Forum for Science, Industry and Business

Sponsored by:     3M 
Search our Site:

 

Pollution in Northern Hemisphere helped cause 1980s African drought

07.06.2013
Decades of drought in central Africa reached their worst point in the 1980s, causing Lake Chad, a shallow lake used to water crops in neighboring countries, to almost dry out completely.
The shrinking lake and prolonged drought were initially blamed on overgrazing and bad agricultural practices. More recently, Lake Chad became an example of global warming.

New University of Washington research, to be published in Geophysical Research Letters, shows that the drought was caused at least in part by Northern Hemisphere air pollution.

Aerosols emanating from coal-burning factories in the United States and Europe during the 1960s, ’70s and ’80s cooled the entire Northern Hemisphere, shifting tropical rain bands south. Rains no longer reached the Sahel region, a band that spans the African continent just below the Sahara desert.

When clean-air legislation passed in the U.S. and Europe, the rain band shifted back, and the drought lessened.

Related research by the UW researchers and their collaborators shows that global warming is now causing the land-covered Northern Hemisphere to warm faster than the Southern Hemisphere, further reversing the pre-1980s trend.

Previous research has suggested a connection between coal-burning and the Sahel drought, but this was the first study that used decades of historical observations to find that this drought was part of a global shift in tropical rainfall, and then used multiple climate models to determine why.

“One of our research strategies is to zoom out,” said lead author Yen-Ting Hwang, a UW doctoral student in atmospheric sciences. “Instead of studying rainfall at a particular place, we try to look for the larger-scale patterns.”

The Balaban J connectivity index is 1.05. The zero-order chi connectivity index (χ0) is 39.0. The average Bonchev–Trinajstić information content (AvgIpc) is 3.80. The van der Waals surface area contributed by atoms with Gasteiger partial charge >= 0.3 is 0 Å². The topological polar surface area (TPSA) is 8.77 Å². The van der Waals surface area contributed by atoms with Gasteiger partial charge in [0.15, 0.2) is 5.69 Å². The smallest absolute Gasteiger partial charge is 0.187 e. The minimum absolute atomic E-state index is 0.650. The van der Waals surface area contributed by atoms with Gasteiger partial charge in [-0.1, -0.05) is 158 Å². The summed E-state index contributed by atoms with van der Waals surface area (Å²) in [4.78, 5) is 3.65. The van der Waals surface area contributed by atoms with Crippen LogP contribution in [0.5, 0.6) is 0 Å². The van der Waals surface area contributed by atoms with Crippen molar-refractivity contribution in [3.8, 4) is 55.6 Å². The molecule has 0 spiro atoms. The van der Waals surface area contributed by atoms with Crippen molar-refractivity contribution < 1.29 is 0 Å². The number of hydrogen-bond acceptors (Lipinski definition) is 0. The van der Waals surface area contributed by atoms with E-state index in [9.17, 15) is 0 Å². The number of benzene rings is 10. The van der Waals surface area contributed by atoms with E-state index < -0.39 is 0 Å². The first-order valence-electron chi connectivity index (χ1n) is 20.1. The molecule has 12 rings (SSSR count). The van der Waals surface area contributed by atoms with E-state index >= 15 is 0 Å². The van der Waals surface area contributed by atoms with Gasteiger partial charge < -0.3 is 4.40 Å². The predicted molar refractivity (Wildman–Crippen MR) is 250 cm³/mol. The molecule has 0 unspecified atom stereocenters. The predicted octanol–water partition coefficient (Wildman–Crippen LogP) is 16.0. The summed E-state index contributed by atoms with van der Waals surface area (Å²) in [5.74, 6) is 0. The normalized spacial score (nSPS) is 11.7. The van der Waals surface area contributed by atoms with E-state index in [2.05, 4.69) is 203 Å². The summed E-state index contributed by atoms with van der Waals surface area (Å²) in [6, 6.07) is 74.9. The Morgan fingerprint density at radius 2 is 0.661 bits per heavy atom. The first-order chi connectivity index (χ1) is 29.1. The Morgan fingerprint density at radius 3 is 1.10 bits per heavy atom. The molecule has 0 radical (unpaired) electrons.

To determine that the Sahel drought was part of a broader shift, the authors looked at precipitation from all rain gauges that had continuous readings between 1930 and 1990. Other places on the northern edge of the tropical rain band, including northern India and South America, also experienced dryer climates in the 1970s and ’80s. Meanwhile, places on the southern edge of the rain band, such as northeast Brazil and the African Great Lakes, were wetter than normal.

To understand the reason, authors looked at all 26 climate models used by the Intergovernmental Panel on Climate Change. Researchers discovered that almost all the models also showed some southward shift, and that cooling from sulfate aerosols in the Northern Hemisphere was the primary cause.

“We think people should know that these particles not only pollute air locally, but they also have these remote climate effects,” Hwang said.

Light-colored sulfate aerosols are emitted mainly by dirty burning of coal. They create hazy air that reflects sunlight, and also lead to more reflective, longer-lasting clouds.

People living in the Northern Hemisphere did not notice the cooling, the authors said, because it balanced the heating associated with the greenhouse effect from increased carbon dioxide, so temperatures were steady.

“To some extent, science messed this one up the first time around,” said co-author Dargan Frierson, a UW associate professor of atmospheric sciences. “People thought that a large part of that drought was due to bad farming practices and desertification. But over the last 20 years or so we’ve realized that that was quite wrong, and that large-scale ocean and atmosphere patterns are significantly more powerful in terms of shaping where the rains fall.”

The models did not show as strong a shift as the observations, Frierson said, suggesting that ocean circulation also played a role in the drought.

The good news is that the U.S. Clean Air Act and its European counterpart had an unintended positive effect beyond improved air quality and related health benefits. Although shorter-term droughts continue to affect the Sahel, the long-term drought began to recover in the 1980s.

“We were able to do something that was good for us, and it also benefited people elsewhere,” Frierson said.

The work was funded by the National Science Foundation. Sarah Kang at the Ulsan National Institute of Science and Technology in South Korea was a co-author.